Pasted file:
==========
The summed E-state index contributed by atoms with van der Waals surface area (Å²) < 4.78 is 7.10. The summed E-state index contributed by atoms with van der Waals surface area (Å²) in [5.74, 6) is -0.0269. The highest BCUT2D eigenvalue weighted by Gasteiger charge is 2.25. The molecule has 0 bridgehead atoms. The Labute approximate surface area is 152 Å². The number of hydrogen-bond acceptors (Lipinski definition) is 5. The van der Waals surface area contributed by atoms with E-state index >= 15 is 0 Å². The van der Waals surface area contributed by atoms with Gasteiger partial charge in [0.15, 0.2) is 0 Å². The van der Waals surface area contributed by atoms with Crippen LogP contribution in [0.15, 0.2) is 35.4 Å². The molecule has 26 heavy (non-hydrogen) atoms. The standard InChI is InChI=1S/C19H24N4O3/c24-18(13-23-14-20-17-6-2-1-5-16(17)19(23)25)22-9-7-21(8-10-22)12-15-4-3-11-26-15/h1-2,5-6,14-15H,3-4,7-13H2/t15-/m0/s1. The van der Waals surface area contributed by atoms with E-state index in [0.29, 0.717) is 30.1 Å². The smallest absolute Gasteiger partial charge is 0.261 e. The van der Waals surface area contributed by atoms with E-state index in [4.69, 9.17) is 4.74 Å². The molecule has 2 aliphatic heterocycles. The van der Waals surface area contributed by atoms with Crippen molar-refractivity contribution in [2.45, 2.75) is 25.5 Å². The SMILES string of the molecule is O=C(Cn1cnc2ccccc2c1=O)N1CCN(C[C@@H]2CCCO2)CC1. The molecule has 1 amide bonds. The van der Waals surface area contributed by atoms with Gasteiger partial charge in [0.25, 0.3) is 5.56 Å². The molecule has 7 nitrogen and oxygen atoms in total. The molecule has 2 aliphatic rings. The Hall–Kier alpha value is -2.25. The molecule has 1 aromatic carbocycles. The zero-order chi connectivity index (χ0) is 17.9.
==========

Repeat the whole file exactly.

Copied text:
The summed E-state index contributed by atoms with van der Waals surface area (Å²) < 4.78 is 7.10. The summed E-state index contributed by atoms with van der Waals surface area (Å²) in [5.74, 6) is -0.0269. The highest BCUT2D eigenvalue weighted by Gasteiger charge is 2.25. The molecule has 0 bridgehead atoms. The Labute approximate surface area is 152 Å². The number of hydrogen-bond acceptors (Lipinski definition) is 5. The van der Waals surface area contributed by atoms with E-state index >= 15 is 0 Å². The van der Waals surface area contributed by atoms with Gasteiger partial charge in [0.15, 0.2) is 0 Å². The van der Waals surface area contributed by atoms with Crippen LogP contribution in [0.15, 0.2) is 35.4 Å². The molecule has 26 heavy (non-hydrogen) atoms. The standard InChI is InChI=1S/C19H24N4O3/c24-18(13-23-14-20-17-6-2-1-5-16(17)19(23)25)22-9-7-21(8-10-22)12-15-4-3-11-26-15/h1-2,5-6,14-15H,3-4,7-13H2/t15-/m0/s1. The van der Waals surface area contributed by atoms with E-state index in [0.29, 0.717) is 30.1 Å². The smallest absolute Gasteiger partial charge is 0.261 e. The van der Waals surface area contributed by atoms with E-state index in [4.69, 9.17) is 4.74 Å². The molecule has 2 aliphatic heterocycles. The van der Waals surface area contributed by atoms with Crippen molar-refractivity contribution in [2.45, 2.75) is 25.5 Å². The SMILES string of the molecule is O=C(Cn1cnc2ccccc2c1=O)N1CCN(C[C@@H]2CCCO2)CC1. The molecule has 1 amide bonds. The van der Waals surface area contributed by atoms with Gasteiger partial charge in [0.25, 0.3) is 5.56 Å². The molecule has 7 nitrogen and oxygen atoms in total. The molecule has 2 aliphatic rings. The Hall–Kier alpha value is -2.25. The molecule has 1 aromatic carbocycles. The zero-order chi connectivity index (χ0) is 17.9.